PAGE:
Public space was in fact, the main element conveying the idea of a new urbanity, establishing standards for urban design quality and liveability. The continuous waterfront links the central Expo area to the residential areas and urban park, reshaping the relationship of the city with the riverside. The grid of avenues provides continuity between the different morphologies and uses of the buildings, with the roads and pedestrian spaces protected with tree alignments in an organised way, and street signage and lighting integrated into a spatially coherent system.
From Expo 1998 to Parque das Nações, building a new urban district
The event was a success. Between 22 May and 30 September 1998, the Expo received over 10.1 million visits and welcomed a record number of international participants. Internationally, the event conveyed a cosmopolitan image of the city and the country. Locally, it was an opportunity for the country to experience a space of celebration, a joyeuse space, with an urban quality that was unparalleled at the time, raising expectations for future projects.
At the closure of the event, the redevelopment included the precinct area, the waterfront, the public space structure and some support buildings and structures, while most of the building plots waited for future commercialisation.
In the post-Expo phase, the area was renamed Parque das Nações (Park of Nations), maintaining the symbolic link to the international event. The development pursued the goal of a multifunctional area, with housing, business and leisure spaces, a centrality for the city but also with metropolitan impact. The “urban anchors” kicked off the dynamism of the new district: some built structures were adapted to new uses – an international fair, a museum, a multipurpose pavilion – while others kept their functions – the oceanarium, the marina, the theatre. Waterfront public spaces were immediately appropriated by citizens and continue to be one of the most used public open spaces in the city.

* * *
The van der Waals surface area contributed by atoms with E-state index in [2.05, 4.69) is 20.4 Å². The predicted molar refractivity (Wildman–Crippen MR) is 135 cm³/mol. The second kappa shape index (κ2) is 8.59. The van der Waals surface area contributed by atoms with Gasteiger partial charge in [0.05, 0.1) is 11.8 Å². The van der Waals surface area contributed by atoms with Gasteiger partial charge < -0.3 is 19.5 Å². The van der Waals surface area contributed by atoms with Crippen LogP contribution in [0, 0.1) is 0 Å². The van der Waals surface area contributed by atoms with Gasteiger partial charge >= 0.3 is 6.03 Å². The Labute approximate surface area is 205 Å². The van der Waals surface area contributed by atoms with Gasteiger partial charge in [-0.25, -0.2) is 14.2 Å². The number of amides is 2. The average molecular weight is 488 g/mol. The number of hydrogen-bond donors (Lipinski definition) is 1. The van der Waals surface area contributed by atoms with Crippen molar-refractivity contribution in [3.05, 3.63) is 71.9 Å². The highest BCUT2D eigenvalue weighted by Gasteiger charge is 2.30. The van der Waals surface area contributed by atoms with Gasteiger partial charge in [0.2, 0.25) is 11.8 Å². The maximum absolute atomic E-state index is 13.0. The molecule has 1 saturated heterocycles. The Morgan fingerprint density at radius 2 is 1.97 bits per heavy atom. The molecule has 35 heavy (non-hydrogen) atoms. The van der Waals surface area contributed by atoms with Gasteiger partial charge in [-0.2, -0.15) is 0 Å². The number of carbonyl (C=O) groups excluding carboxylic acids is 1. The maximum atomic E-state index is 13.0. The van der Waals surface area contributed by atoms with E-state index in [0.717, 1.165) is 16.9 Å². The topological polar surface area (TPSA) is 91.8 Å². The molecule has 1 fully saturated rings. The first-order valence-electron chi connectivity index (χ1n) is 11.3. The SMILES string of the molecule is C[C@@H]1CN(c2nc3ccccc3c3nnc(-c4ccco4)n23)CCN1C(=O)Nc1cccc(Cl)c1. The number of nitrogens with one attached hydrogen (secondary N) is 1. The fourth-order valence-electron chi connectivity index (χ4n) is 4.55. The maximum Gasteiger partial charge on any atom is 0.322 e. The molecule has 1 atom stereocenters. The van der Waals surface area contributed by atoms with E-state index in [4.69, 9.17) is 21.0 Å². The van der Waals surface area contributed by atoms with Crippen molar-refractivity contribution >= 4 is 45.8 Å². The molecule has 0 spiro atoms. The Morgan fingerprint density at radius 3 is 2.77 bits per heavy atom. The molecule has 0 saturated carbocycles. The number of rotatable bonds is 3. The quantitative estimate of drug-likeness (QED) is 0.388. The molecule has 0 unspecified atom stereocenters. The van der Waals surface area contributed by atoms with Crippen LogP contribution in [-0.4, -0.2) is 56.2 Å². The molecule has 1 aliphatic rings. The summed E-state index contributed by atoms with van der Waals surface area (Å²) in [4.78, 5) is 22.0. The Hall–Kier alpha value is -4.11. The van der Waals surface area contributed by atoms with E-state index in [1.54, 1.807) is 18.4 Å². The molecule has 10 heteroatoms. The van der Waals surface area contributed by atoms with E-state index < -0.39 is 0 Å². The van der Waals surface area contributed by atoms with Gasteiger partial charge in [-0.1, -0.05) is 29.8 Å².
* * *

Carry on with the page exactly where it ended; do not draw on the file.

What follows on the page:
Following the layout determined by the urban plans, plots were built, piece by piece, according to the market interest. Despite some exceptions, architectural designs followed a relatively commercial approach, as they were determined by each developer’s design team, even if targeting a high standing. Along one of the main avenues, parallel to the river, in a high-density area, tertiary and office spaces were developed close to the transport hub and shopping centre. The residential architecture develops blocks in condominiums with private exterior common areas, often semi-open spaces, allowing secondary routes and easing the interior-exterior transition. Especially along the riverfront, there are signs of archetypes of the tourist city with large balconies, nautical decorative elements, etc.
The post-event development was carried out by Parque Expo, maintaining the exceptional character of the operation and excluding the local administration from the decision-making and management of this territory. This responsibility should have ceased in 2000 but was extended over time due to the difficulty in finding an administrative management model that suited all public actors. In 2012, the management situation was normalised with a new administrative redefinition of the municipality of Lisbon and the discontinuation of Parque Expo company.
Despite the acknowledged success of the event, the urban project also generated several criticisms. On one hand, there was a negative perspective on the culture of "urban entrepreneurship", competitiveness and the “regime of exception” implemented by the Expo project, with this being viewed as a neoliberal planning approach that prioritised private financial interests and enabled excessive building density. On the other, the failure to generate social and physical connections with the urban surroundings and to promote the regeneration of the eastern area of Lisbon were pointed out. Like a typical flagship project, the operation concentrated much of the resources and opportunities that could have been distributed to other areas. The physical isolation reinforces a process of social selectivity at the residential level, hence it became a middle- and upper-class income district, benefiting from a scenario of quality and exclusivity.